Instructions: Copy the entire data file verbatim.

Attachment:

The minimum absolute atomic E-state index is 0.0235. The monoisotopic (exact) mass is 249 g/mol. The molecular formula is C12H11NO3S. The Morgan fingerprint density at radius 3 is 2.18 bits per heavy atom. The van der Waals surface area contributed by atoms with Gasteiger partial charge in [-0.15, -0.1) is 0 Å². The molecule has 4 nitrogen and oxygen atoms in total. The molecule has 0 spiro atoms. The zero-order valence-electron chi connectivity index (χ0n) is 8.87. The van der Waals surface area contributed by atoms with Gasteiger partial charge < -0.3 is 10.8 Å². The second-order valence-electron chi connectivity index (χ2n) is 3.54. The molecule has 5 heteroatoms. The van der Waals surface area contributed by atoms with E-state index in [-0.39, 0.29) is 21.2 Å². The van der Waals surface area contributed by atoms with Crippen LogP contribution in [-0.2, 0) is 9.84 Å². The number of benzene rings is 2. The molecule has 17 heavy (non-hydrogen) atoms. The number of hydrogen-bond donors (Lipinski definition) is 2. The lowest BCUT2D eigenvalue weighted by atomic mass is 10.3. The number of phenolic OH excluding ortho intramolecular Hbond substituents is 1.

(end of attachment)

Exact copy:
The minimum absolute atomic E-state index is 0.0235. The monoisotopic (exact) mass is 249 g/mol. The molecular formula is C12H11NO3S. The Morgan fingerprint density at radius 3 is 2.18 bits per heavy atom. The van der Waals surface area contributed by atoms with Gasteiger partial charge in [-0.15, -0.1) is 0 Å². The molecule has 4 nitrogen and oxygen atoms in total. The molecule has 0 spiro atoms. The zero-order valence-electron chi connectivity index (χ0n) is 8.87. The van der Waals surface area contributed by atoms with Gasteiger partial charge < -0.3 is 10.8 Å². The second-order valence-electron chi connectivity index (χ2n) is 3.54. The molecule has 5 heteroatoms. The van der Waals surface area contributed by atoms with E-state index in [-0.39, 0.29) is 21.2 Å². The van der Waals surface area contributed by atoms with Crippen LogP contribution in [-0.2, 0) is 9.84 Å². The number of benzene rings is 2. The molecule has 17 heavy (non-hydrogen) atoms. The number of hydrogen-bond donors (Lipinski definition) is 2. The lowest BCUT2D eigenvalue weighted by atomic mass is 10.3. The number of phenolic OH excluding ortho intramolecular Hbond substituents is 1.